Internal audit reports are often used to make informed decisions about the business. This includes managerial changes, departmental improvements, and changes in internal controls. The primary aim of an internal audit is to ensure the company is compliant with laws and regulations governing the business.

The audit also ensures that the business maintains timely and accurate financial reporting as well as data recording and collection. It’s also beneficial to the company’s management as it helps them identify any flaws in their financial reporting or internal control before an external audit.

External Audit

An external audit is performed by an outside party. These audits are very helpful in getting rid of any bias when reviewing a company’s financial state. External financial audits are conducted to identify any material misstatements and mistakes in a company’s financial statements.

An auditor’s opinion gives the users of the company’s financial statements the confidence and assurance that all the financials are complete and accurate. Hence, external audits are great for your company’s stakeholders. The report from this audit allows them to make informed decisions about your company.

External auditors don’t follow your company’s set of standards. They follow different standards than the ones your internal auditors would follow. An external auditor is independent, which is the main difference between them and internal auditors.

When a third party conducts a business’s audits, the resulting opinions expressed on the reports of the audited items such as the company’s systems, internal controls, and financial statements can be considered candid. Additionally, the external audit will not affect the current employee relationships as they don’t work with your organization.

Internal Revenue Authority Audits

The IRS regularly conducts audits on different companies to verify if they accurately reported their income and paid the right tax amount. The IRS auditors also check specific transactions in the company for any irregularities. Unfortunately, when the IRS shows up at your door to audit your personal or business finances, most people take this as a negative sign that you have done something wrong.

But, this isn’t the case, and the IRS can select anyone or any organization for an audit. This isn’t a sign of any wrongdoing.

The IRS selects companies and people for auditing based on a random statistical formula. The formula analyses all taxpayers’ returns and compares them to past or similar tax returns. You could be selected for an IRS audit if your company had any past dealings with a business with tax errors in their audit.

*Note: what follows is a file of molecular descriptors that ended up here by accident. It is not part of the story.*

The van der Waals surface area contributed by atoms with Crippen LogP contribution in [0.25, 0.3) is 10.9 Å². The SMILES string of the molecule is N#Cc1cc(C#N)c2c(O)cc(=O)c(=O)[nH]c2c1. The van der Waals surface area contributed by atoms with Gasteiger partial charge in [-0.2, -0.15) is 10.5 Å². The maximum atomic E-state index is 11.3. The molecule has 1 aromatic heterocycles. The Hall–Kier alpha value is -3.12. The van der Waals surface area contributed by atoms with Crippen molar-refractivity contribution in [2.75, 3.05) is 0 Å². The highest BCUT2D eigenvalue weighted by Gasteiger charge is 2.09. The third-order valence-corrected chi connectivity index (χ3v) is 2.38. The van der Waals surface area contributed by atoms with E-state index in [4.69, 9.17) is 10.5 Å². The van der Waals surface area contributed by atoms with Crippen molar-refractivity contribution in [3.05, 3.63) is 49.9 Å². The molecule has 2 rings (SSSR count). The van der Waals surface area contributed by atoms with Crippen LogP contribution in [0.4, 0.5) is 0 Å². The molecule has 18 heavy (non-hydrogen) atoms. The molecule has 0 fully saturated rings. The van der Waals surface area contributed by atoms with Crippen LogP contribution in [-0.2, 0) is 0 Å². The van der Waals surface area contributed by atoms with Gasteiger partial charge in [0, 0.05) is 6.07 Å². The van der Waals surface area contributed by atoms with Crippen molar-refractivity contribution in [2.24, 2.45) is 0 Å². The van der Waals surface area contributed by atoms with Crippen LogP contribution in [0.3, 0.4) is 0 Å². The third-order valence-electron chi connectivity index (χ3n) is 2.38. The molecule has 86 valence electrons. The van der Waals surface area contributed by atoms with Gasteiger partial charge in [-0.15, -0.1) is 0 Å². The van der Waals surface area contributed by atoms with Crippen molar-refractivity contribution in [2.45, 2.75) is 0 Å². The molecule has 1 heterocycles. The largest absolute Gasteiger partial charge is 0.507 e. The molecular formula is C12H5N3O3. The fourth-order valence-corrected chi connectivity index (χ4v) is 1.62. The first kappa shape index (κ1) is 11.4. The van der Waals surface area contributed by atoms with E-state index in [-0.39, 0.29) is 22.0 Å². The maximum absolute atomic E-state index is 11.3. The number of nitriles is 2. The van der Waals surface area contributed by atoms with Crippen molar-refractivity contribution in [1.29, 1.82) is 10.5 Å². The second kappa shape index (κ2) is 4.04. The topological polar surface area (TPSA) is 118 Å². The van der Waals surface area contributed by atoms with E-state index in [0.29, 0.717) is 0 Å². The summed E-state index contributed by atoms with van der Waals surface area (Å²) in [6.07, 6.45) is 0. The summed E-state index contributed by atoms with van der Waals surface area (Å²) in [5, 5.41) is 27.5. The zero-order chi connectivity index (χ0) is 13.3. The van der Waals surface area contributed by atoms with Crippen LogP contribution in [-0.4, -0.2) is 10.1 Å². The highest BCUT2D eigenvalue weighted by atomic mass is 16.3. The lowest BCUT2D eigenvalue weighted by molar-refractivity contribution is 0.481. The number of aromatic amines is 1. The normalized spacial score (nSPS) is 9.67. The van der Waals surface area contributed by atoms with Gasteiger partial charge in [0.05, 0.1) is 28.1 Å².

Before the IRS comes knocking at your door for an audit, ensure that your business is ready. This means ensuring all steps in the above checklist are in order. There are often three outcomes at the end of the audit:

  • No changes to the company’s tax return
  • A change that the taxpayer accepts
  • A change that the taxpayer doesn’t accept

If you accept the changes made by the IRS auditors, you may owe extra taxes and \or a penalty. But if you disagree with the changes recommended by the audit report, you could ask for an appeal. You can also hire an attorney to assist you with mediation to try and resolve the issue.

If you have a payment issue with the IRS, whether it’s late payments or an inability to make payments on time, it’s best to get some professional help. Check out this company, and they will help you with your IRS troubles.

Supplier Audits

A supplier audit is often focused on third-party companies and suppliers. This audit makes sure that the external providers meet the required standards.

These audits are performed more frequently than the other three types of audits. That’s partly because internal audit processes are a major part of becoming ISO Certified.

Are You Ready for a Business Audit?

Facing internal, external, and IRS auditors is inevitable for anyone running a business. This means you always have to be ready for a business audit. The best way to get your business ready is to ensure that your financial statements are in order.

Follow the above guide for a comprehensive checklist of everything you need for an accounting audit.